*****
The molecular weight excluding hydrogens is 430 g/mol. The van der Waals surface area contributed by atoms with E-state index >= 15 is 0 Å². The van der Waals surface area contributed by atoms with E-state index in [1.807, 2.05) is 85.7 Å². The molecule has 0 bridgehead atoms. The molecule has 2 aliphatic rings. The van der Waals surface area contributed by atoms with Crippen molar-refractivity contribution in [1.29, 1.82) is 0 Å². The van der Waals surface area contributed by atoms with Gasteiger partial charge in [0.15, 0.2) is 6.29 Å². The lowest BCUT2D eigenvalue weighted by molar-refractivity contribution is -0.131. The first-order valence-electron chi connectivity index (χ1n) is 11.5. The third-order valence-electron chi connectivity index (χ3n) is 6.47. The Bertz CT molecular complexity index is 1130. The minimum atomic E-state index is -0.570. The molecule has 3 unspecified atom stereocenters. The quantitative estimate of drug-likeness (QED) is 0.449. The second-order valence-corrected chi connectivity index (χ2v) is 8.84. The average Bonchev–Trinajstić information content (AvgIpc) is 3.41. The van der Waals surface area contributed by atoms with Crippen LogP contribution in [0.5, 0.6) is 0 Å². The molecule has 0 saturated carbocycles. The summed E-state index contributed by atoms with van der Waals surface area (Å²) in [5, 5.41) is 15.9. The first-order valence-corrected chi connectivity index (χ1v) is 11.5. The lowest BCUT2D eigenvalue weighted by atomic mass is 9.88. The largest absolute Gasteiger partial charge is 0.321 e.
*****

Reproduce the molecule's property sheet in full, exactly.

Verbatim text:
The molecular weight excluding hydrogens is 430 g/mol. The van der Waals surface area contributed by atoms with E-state index >= 15 is 0 Å². The van der Waals surface area contributed by atoms with E-state index in [1.807, 2.05) is 85.7 Å². The molecule has 0 bridgehead atoms. The molecule has 2 aliphatic rings. The van der Waals surface area contributed by atoms with Crippen molar-refractivity contribution in [1.29, 1.82) is 0 Å². The van der Waals surface area contributed by atoms with Gasteiger partial charge in [0.15, 0.2) is 6.29 Å². The lowest BCUT2D eigenvalue weighted by molar-refractivity contribution is -0.131. The first-order valence-electron chi connectivity index (χ1n) is 11.5. The third-order valence-electron chi connectivity index (χ3n) is 6.47. The Bertz CT molecular complexity index is 1130. The minimum atomic E-state index is -0.570. The molecule has 3 unspecified atom stereocenters. The quantitative estimate of drug-likeness (QED) is 0.449. The second-order valence-corrected chi connectivity index (χ2v) is 8.84. The average Bonchev–Trinajstić information content (AvgIpc) is 3.41. The van der Waals surface area contributed by atoms with Crippen LogP contribution in [0.5, 0.6) is 0 Å². The molecule has 0 saturated carbocycles. The summed E-state index contributed by atoms with van der Waals surface area (Å²) in [5, 5.41) is 15.9. The first-order valence-corrected chi connectivity index (χ1v) is 11.5. The lowest BCUT2D eigenvalue weighted by atomic mass is 9.88. The largest absolute Gasteiger partial charge is 0.321 e.